5CM: Safety tips of using baby ring slings carriers

25 Aug 5CM: Safety tips of using baby ring slings carriers

5CM means 5 safety tips + C-shape body + M-position legs (not 5 centimeters thick!)


Baby Sling Carrier T.I.C.K.S
The British Association of Babywearing Instructors had proposed the T.I.C.K.S. rule for safe babywearing.

TIGHT –  slings and carriers should be tight enough to hug your baby close to you as this will be most comfortable for you both. Any slack/loose fabric will allow your baby to slump down in the carrier which can hinder their breathing and pull on your back.

IN VIEW AT ALL TIMES – you should always be able to see your baby’s face by simply glancing down. The fabric of a sling or carrier should not close around them so you have to open it to check on them. In a cradle position, your baby should face upwards not be turned in towards your body.

CLOSE ENOUGH TO KISS – your baby’s head should be as close to your chin as is comfortable. By tipping your head forward you should be able to kiss your baby on the head or forehead.

KEEP CHIN OFF THE CHEST – a baby should never be curled so their chin is forced onto their chest as this can restrict their breathing. Ensure there is always a space of at least a finger width under your baby’s chin.

SUPPORTED BACK – in an upright carry a baby should be held comfortably close to the wearer so their back is supported in its natural position and their tummy and chest are against you. If a sling is too loose they can slump which can partially close their airway. (This can be tested by placing a hand on your baby’s back and pressing gently – they should not uncurl or move closer to you.) A baby in a cradle carry in a pouch or ring sling should be positioned carefully with their bottom in the deepest part so the sling does not fold them in half pressing their chin to their chest.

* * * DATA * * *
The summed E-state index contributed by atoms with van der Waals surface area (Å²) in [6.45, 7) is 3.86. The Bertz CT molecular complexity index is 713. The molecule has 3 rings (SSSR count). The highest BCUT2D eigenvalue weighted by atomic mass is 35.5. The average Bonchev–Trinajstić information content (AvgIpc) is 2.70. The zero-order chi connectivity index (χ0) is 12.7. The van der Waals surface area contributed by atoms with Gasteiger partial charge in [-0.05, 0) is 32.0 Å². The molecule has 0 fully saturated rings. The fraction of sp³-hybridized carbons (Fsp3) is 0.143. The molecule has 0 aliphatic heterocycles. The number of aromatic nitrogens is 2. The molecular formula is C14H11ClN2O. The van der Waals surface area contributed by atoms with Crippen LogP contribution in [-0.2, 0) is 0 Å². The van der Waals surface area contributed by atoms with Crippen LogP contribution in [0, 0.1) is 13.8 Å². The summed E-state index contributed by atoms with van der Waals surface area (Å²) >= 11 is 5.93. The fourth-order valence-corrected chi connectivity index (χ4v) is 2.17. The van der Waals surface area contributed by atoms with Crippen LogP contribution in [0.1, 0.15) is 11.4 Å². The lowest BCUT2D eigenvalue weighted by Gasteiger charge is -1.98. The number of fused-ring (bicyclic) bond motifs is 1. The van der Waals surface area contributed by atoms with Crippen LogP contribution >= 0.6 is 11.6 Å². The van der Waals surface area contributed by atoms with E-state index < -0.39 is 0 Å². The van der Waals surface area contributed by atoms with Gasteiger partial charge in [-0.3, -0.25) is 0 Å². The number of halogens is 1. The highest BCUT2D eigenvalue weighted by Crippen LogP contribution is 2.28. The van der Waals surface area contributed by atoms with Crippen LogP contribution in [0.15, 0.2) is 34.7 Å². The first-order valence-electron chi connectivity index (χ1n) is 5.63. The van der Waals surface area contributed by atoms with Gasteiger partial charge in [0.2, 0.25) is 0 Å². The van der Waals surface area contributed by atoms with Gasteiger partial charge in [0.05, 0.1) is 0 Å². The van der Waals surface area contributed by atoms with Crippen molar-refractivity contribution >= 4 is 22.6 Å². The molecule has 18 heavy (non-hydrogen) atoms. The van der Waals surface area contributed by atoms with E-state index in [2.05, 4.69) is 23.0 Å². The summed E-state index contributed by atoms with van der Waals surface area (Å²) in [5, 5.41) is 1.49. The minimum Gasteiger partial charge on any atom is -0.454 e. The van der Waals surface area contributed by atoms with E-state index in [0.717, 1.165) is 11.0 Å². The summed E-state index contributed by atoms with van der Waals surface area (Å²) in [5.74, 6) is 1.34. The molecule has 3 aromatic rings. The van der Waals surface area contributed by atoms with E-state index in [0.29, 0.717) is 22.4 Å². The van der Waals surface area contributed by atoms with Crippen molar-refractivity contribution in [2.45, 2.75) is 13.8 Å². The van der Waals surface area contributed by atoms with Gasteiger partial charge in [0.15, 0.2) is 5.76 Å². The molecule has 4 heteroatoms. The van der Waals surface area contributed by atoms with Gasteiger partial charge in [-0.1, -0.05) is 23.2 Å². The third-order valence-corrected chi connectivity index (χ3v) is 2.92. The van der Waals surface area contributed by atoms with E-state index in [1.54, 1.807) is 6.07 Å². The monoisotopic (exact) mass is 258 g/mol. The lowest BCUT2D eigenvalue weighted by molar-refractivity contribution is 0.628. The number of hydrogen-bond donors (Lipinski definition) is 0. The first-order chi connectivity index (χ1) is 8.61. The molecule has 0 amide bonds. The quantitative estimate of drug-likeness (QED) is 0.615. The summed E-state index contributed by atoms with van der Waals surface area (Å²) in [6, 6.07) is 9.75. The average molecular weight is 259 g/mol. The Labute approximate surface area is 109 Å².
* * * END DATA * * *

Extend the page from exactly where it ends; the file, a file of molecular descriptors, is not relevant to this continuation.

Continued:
Retrieved from: http://babyslingsafety.co.uk/ticks.pdf

Spread Squat position theory

When you’re carrying the baby with a sling, the baby’s position should be C-shaped (or J-shaped) looking from the side, knees lifted higher than buttocks. The baby should be in M-position (Jockey position) looking from the back, the baby’s body, buttocks, thighs and knees are all supported.

Baby leg development while using baby sling

(Mamaway baby sling carrier designed based on Spread Squat position theory)


According to International Hip Dysplasia Institute, M-position can support babies’ thigh and knee-joint, legs are able to stretch, buttock stabilized, less pressure is endured by hip joint, and it reduces the chances of hip joint dislocation or poor development.

Baby Hip while sitting inside sling carrier

(Photo retrieved from International Hip Dysplasia Institute)

We would like to remind you, no matter what brand you choose to use, ‘safety’ always comes first, besides the T.I.C.K.S. rule, also read the instructions carefully, practice a few times prior. Also, don’t forget to clean regularly to maintain a good hygiene and to give yourself a peace of mind.
Related Article: 
1. Benefits of using baby slings
2. Slings benefit: physiological development

Mia Lo
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